2) On CDS Bipin Rawat's comments: Fighting radicalisation
- Chief of Defence Staff (CDS) General Bipin Rawat has a curious habit of saying things that raise the hackles of those who are concerned about military propriety and also officers in uniform speaking about civilian matters.
- Addressing a panel on countering terrorism at the Raisina dialogue organised by the Ministry of External Affairs and Observer Research Foundation at New Delhi, he argued that there has been a significant increase in radicalisation among young people in Kashmir - “girls and boys as young as 10-12”, included.
- He suggested that youth should be “isolated from radicalisation in a gradual way” and to be “taken out separately and possibly taken into some deradicalisation camps”. He also revealed that such camps existed in the country.
- There is no doubt that radicalisation must be countered at all levels, whether in Kashmir or elsewhere. But the government should reveal the nature of these camps that the CDS claims are functioning as they raise questions about their legal status and the identity of the youth there.
- In the last few years, there has been a rise in protests and violence in the Kashmir Valley, besides disaffection that has peaked following the abrogation of Jammu and Kashmir’s special status and its conversion into a Union Territory.
- This is unlike a decade ago, when terrorism and violence had reduced drastically when compared to the 1990s, and there was a spurt in participation in democratic processes, besides a gradual diminishing of the Valley’s radical voice.
- Today, however, with political representatives, this includes those from among the mainstream polity, either facing curbs or under detention, the ground has become fertile for the revival of radicalism, which has been expressed either as a shrill form of separatism or invoked as extremist Islamist ideology.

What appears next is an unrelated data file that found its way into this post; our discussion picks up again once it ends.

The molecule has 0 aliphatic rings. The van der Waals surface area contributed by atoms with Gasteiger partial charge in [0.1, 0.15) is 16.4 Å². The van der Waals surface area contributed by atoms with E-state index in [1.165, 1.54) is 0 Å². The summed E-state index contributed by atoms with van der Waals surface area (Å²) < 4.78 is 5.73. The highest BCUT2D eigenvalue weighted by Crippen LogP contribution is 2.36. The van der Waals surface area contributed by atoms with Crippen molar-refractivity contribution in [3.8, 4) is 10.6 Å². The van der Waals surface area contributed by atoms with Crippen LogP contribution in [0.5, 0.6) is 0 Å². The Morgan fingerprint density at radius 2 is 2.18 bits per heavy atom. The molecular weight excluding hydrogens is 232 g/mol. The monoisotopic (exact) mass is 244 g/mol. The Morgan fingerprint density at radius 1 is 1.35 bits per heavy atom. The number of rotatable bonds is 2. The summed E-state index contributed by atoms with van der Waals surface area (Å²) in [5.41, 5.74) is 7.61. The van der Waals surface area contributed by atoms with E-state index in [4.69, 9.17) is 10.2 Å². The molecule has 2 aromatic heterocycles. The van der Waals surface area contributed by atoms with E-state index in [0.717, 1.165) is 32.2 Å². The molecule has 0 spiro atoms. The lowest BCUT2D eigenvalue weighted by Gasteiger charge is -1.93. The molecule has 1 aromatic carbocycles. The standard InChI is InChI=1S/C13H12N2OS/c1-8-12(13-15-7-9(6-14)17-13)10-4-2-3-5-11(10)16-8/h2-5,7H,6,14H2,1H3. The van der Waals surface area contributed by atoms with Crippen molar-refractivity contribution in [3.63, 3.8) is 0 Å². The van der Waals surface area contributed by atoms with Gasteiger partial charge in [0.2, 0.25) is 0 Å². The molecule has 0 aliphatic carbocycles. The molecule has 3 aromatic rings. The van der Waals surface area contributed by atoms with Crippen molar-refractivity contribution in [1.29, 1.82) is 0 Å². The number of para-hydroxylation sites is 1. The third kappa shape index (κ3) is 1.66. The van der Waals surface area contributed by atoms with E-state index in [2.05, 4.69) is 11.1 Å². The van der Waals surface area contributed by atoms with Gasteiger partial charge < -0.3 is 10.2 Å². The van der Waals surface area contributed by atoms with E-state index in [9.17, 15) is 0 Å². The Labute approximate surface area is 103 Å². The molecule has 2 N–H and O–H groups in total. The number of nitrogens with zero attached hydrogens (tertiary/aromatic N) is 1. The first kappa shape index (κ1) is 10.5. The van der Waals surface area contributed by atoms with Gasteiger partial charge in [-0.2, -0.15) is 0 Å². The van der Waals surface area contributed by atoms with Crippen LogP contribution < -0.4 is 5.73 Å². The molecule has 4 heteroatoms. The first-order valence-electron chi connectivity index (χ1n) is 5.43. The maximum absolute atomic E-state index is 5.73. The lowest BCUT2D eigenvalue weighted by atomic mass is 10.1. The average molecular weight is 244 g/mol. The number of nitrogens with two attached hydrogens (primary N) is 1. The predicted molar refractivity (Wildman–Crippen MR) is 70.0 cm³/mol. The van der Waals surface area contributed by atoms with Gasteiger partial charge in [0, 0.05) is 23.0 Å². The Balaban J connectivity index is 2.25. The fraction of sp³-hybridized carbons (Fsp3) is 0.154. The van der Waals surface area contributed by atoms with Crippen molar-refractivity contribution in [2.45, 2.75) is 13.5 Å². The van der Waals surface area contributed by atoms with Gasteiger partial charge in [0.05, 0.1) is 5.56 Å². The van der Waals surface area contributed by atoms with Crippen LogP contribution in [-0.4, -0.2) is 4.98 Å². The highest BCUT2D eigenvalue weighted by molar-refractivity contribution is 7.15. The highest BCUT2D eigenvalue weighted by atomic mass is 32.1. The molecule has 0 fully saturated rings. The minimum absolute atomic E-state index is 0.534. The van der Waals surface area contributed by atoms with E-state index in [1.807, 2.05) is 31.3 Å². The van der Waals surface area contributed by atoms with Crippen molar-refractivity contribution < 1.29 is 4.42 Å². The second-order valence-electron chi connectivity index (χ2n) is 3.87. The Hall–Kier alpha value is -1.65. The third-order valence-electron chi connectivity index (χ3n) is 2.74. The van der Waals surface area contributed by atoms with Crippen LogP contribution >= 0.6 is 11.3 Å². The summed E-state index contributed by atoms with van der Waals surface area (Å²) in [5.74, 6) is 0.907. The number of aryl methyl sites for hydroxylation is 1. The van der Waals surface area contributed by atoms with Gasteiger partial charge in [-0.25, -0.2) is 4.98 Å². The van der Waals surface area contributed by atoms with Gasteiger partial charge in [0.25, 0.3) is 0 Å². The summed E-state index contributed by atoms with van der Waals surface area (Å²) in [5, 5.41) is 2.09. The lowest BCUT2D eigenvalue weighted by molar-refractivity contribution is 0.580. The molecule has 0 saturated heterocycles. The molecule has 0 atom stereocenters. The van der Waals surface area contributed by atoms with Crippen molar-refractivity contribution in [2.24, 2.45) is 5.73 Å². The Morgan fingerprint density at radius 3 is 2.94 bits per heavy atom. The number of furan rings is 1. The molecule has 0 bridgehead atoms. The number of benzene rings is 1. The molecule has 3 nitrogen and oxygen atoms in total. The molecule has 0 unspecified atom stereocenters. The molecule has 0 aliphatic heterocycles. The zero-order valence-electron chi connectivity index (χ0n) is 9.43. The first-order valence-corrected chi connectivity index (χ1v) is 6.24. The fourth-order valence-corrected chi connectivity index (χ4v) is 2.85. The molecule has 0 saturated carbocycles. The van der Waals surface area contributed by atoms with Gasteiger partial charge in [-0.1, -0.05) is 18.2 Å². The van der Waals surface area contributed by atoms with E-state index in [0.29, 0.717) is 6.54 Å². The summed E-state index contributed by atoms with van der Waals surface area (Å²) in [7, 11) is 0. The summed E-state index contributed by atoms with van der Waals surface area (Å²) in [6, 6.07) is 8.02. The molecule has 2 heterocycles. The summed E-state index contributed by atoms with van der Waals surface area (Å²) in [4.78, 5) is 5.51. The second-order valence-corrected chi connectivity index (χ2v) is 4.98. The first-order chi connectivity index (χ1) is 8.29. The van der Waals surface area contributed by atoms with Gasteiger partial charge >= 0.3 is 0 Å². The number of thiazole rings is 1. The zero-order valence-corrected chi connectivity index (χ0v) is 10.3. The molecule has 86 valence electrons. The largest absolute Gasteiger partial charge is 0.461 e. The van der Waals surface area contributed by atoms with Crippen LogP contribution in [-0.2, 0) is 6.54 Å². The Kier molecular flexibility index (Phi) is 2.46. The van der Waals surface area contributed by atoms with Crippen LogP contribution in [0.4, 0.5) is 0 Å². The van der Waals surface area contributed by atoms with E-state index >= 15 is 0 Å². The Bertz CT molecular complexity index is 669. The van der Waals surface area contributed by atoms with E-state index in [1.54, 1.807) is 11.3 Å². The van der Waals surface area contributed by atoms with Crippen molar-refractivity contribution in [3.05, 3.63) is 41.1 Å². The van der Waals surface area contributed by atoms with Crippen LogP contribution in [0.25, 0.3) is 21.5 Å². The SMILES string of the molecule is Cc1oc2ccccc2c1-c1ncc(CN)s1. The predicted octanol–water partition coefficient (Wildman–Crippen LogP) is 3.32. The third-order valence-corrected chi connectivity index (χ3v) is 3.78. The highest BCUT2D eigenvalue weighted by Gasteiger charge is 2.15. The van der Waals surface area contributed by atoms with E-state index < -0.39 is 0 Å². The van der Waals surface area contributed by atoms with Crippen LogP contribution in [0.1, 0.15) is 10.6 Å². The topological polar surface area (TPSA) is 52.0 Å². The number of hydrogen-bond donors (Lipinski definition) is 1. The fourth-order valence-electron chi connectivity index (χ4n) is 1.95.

- However, while deradicalisation is certainly an imperative, Gen. Rawat’s solution is way off the mark. Segregation of youth and individuals from family and community - many could be juveniles - is a recipe for further alienation and public revulsion and also plainly illegal.
- It is not the job of the Army or security forces to undertake what is a mandate for the agencies of the civilian State. Deradicalisation is best achieved through effective teaching and incorporation of civic studies in the school curriculum for children who are getting radicalised due to the prevailing circumstances in the Valley.
- Besides this, there has to be an administrative outreach to the citizenry not to give in to radical demands and the rhetoric of extremists. More importantly, the reversal of repressive conditions such as limited Net access and the detention of political representatives is a must.
- Deradicalisation of Kashmir’s Islamist youth is essential, but not through segregation camps. Winning Kashmiri hearts and minds is a long battle; short-sighted and illiberal measures from an authoritarian playbook could prove counter-productive.